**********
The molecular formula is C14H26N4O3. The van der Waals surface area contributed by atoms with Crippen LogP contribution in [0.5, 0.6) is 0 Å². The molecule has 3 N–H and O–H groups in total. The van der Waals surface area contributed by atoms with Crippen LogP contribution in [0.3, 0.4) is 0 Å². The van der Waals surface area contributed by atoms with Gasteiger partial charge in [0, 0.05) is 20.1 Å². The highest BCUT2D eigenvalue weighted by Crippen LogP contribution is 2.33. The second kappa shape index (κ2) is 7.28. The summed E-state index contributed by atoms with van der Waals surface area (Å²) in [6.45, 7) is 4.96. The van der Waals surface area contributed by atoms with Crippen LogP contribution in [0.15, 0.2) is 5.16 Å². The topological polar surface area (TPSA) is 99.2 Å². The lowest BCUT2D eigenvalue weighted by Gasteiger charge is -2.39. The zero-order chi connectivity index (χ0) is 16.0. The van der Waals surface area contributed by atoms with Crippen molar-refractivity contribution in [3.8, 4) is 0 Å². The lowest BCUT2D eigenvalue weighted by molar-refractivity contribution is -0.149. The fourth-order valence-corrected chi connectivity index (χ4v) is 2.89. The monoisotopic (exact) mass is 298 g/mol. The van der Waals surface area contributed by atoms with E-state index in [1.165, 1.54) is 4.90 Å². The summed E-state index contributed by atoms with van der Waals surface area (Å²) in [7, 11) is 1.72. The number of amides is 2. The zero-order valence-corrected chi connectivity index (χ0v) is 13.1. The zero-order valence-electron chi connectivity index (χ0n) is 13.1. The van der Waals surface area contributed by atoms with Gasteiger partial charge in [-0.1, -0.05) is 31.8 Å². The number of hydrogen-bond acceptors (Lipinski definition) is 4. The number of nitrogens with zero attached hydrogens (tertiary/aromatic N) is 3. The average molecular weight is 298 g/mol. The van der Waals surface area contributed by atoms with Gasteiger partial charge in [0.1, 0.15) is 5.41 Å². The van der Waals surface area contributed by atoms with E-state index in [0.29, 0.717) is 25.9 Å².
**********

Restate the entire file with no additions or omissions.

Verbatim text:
The molecular formula is C14H26N4O3. The van der Waals surface area contributed by atoms with Crippen LogP contribution in [0.5, 0.6) is 0 Å². The molecule has 3 N–H and O–H groups in total. The van der Waals surface area contributed by atoms with Crippen LogP contribution in [0.3, 0.4) is 0 Å². The van der Waals surface area contributed by atoms with Gasteiger partial charge in [0, 0.05) is 20.1 Å². The highest BCUT2D eigenvalue weighted by Crippen LogP contribution is 2.33. The second kappa shape index (κ2) is 7.28. The summed E-state index contributed by atoms with van der Waals surface area (Å²) in [6.45, 7) is 4.96. The van der Waals surface area contributed by atoms with Crippen LogP contribution in [0.15, 0.2) is 5.16 Å². The topological polar surface area (TPSA) is 99.2 Å². The lowest BCUT2D eigenvalue weighted by Gasteiger charge is -2.39. The zero-order chi connectivity index (χ0) is 16.0. The van der Waals surface area contributed by atoms with Crippen molar-refractivity contribution in [3.8, 4) is 0 Å². The lowest BCUT2D eigenvalue weighted by molar-refractivity contribution is -0.149. The fourth-order valence-corrected chi connectivity index (χ4v) is 2.89. The monoisotopic (exact) mass is 298 g/mol. The van der Waals surface area contributed by atoms with E-state index in [1.165, 1.54) is 4.90 Å². The summed E-state index contributed by atoms with van der Waals surface area (Å²) in [7, 11) is 1.72. The number of amides is 2. The zero-order valence-corrected chi connectivity index (χ0v) is 13.1. The zero-order valence-electron chi connectivity index (χ0n) is 13.1. The van der Waals surface area contributed by atoms with Gasteiger partial charge in [-0.1, -0.05) is 31.8 Å². The number of hydrogen-bond acceptors (Lipinski definition) is 4. The number of nitrogens with zero attached hydrogens (tertiary/aromatic N) is 3. The average molecular weight is 298 g/mol. The van der Waals surface area contributed by atoms with Gasteiger partial charge in [0.1, 0.15) is 5.41 Å². The van der Waals surface area contributed by atoms with E-state index in [0.29, 0.717) is 25.9 Å².